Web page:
The UK government released its official statistics on international development for 2020 on September 30, 2021; the report shows that the UK spent £14.5 billion (US$19.3 billion) in official development assistance (ODA) in 2020.
While the government kept its commitment to spend 0.7% of its gross national income (GNI) on ODA, the actual budget decreased by £698 million (US$963 million) - 4.6% - due to the UK's shrinking economy as a result of the COVID-19 pandemic.
Budget cuts were made during the middle of 2020, as the government stated it wanted to meet but not exceed its 0.7% GNI ODA target.
The official statistics reveal:
- A shift toward multilateral ODA - multilateral ODA rose by 3.6% (£173m);
- Bilateral ODA fell by 8.4% (£871 million) compared to 2019, which may indicate that the cuts in the budget predominately fell on the bilateral program. Eight of the 14 top thematic sectors of UK bilateral ODA received a reduced budget;
- Health initiatives accounted for 16.7% of UK bilateral ODA, taking the top spot- the health sector as the largest spend area for UK bilateral ODA, increasing by £164 million (US$220 million) in 2020, compared to 2019. Within health, the top three spending areas were: Medical Research (£373 million (US$501 million)), COVID-19 response (£317 million (US$439 million)), and infectious disease control (£169 million (US$227 million)).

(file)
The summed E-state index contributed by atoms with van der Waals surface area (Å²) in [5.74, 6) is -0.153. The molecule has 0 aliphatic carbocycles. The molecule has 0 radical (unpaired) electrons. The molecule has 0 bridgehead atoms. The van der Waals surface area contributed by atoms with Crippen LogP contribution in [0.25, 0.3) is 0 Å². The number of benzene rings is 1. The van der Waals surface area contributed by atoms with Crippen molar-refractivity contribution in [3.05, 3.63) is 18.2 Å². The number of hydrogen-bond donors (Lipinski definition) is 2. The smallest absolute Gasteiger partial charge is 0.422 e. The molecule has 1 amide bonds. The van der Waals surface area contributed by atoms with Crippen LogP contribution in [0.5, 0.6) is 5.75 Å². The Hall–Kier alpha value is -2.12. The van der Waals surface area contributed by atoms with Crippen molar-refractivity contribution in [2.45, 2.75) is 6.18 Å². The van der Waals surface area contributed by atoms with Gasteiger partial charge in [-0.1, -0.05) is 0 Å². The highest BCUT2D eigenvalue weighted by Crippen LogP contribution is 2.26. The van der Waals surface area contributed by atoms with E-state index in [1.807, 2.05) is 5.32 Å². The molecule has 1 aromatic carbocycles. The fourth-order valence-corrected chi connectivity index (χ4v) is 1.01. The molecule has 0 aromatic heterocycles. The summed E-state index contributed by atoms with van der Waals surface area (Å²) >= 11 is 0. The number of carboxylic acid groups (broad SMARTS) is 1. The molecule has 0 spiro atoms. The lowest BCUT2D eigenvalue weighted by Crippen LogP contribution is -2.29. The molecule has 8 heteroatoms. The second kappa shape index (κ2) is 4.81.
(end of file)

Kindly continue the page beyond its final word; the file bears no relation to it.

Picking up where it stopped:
- The largest cut was to the education sector with spending reduced by 31%.
- The African continent continues to receive the majority of UK region-specific ODA – It received over half (52%) of all UK region-specific bilateral ODA in 2020, but the amount of bilateral ODA provided to the region decreased by £375 million (US$503 million) in 2020. The top three recipients of UK bilateral country-specific ODA were Ethiopia, Nigeria, and Somalia.
- In 2020, the UK estimates that it spent £1.6 billion (US$2.2 billion) of its bilateral ODA on COVID-19 pandemic response.
- The EU remains the largest recipient of UK multilateral ODA, accounting for 31% of all UK Multilateral core ODA, followed by the World Bank’s IDA (19%) and then the Global Fund (10%).
- NGOs have criticized the UK government's lack of transparency and are requesting access to the original 2020 ODA budget spending plans in order to adequately assess cuts.